“The pizza delivery infuriated me. And there was another reporter who wanted me to know that she was a cop’s wife. She sends me emails once a week and ‘cop’s wife’ is in the subject. Let me tell you, if I get an email from the national media I’ll delete it, I don’t care,” Rowley said. “The media wants immediate and direct contact with officers but there were questions I couldn’t answer. The FOID card issue was with the state police, it’s not within our scope,” he said, referring to the revelation that Illinois State Police revoked Martin’s FOID card and rejected his concealed carry application but he still possessed a gun.

Rowley said the police department learned valuable lessons from that day. “Since Pratt, we’ve had meetings in the city and training set up through Homeland Security, training with fire and police department and share it with Naperville,” he said of the neighboring town. “Next time this happens it won’t be someone like me who’s in the fight. I’ll be doing my job somewhere else in the middle of it.” Rowley said a new Aurora PIO will be named.

Anne Halston, editor of three regional newspapers owned by the Chicago Tribune,was off work the day of the shootings at Pratt. She said saw on her official alert subscription service that there was an active shooter at Aurora University, not at a business in the industrial area. She said because the Aurora scanner system is encrypted it’s hard to get information.

Rowley recommended signing up for Everbridge or Nixle for alerts from local public safety agencies. “You’ll get cell phone alerts to your phone. We use Everbridge internally and we used it on a limited basis for Pratt. We now use Nixle and someone will be able to send out an alert.”

He outlined how the public can use Nixle to alert the police about incidents. “If you see a fight, shoot the video and upload it a Cloud service and we’ll know where to go.”

Rowley was asked if he thought media outlets should identify the gunman. “We said his name – one time – in the beginning. We don’t want it on our conscience that we encouraged someone. We’re not going to take up that flag. In law enforcement, this is a trend.”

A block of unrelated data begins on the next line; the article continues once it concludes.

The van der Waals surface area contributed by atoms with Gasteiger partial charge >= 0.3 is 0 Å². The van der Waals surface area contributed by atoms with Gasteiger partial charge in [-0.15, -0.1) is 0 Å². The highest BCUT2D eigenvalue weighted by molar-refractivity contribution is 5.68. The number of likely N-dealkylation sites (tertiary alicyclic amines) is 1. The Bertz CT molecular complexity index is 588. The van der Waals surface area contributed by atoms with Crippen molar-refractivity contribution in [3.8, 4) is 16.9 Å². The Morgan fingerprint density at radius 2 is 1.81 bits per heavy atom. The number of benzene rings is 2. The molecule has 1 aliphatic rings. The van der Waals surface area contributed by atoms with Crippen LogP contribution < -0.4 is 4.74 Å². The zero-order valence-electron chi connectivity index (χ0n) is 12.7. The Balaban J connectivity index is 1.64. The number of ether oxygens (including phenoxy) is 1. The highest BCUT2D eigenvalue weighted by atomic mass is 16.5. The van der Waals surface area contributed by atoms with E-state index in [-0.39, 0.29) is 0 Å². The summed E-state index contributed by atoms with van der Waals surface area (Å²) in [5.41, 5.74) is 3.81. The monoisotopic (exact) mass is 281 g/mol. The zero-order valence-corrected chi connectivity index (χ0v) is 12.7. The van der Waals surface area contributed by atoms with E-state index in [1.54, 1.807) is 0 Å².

Lewis saw it another way. “For me, his name was not glorifying what he did. I had known him for 15 years. His name is part of the story. His name will come out because of his record. We’re being naïve if we don’t think there are dark people in our world.”

Jones saw this case as different from those with random mass shooters. “This is a peculiar case. He had a relationship with these employees,” she said of the gunman. She mentioned the paper’s columnist, Denise Crosby, was going to write a eulogy column on how Martin was a hard worker, but ultimately decided not to write the story. “He had a record and history and we ran his mugshot the first couple of days, but let’s not keep running it,” Jones said. It was also the paper’s policy to refer to Martin as “the shooter.”

Lewis talked about an employee assistance meeting at Pratt in which someone said: “Let’s talk about the elephant in the room, Gary Martin.” Employees were crying but it was part of the healing process they all needed, she said.

“We need to talk about it. His name is going to get out there anyway. Aurora is a small town,” Lewis said.

St. Clair said she respects the police department’s decision to not name the gunman, but the incident led to flaws in the Illinois system being exposed. “It’s not my job to pretend bad things didn’t happen. He had a gun. There are lessons we can learn to prevent this. If we don’t tell Gary Martin’s story we don’t get that change.”

Follow-up reporting was based on Illinois State Police providing what St. Clair described as an unprecedented amount of documents. “Seventy eight percent of people don’t tell the state what they do with their guns,” she said. “Maybe that changes. If you learn mistakes, you need to shed light on this.”

Rowley and Lewis also said the Pratt incident brought about internal changes within their workplaces.

Lewis admitted that when law enforcement showed up that day they were entering buildings that they knew nothing about. Pratt will develop diagrams and floor plans to turn over to law enforcement, she said.

Rowley went one step further. “Because of Pratt, we’ve developed a plan to get schematics of every business to submit to us digitally,” he said. “That was one good thing that came out of this. And we’re going to get an updated contact list for every business.”

Upon hearing this, Beacon-News reporter Jones picked up her notebook, smiled and said, “Story!”

Shonda Talerico Dudlicek is a freelance journalist based in the Chicago suburbs who writes for the Chicago Tribune’s suburban publications, including the Aurora Beacon-News, and teaches journalism at Roosevelt and Dominican universities.

Editor’s Note: This story was corrected. Anne Halston is editor of three regional newspapers owned by the Chicago Tribune and a former editor of the Tribune‘s three other suburban dailies, including the Beacon-News..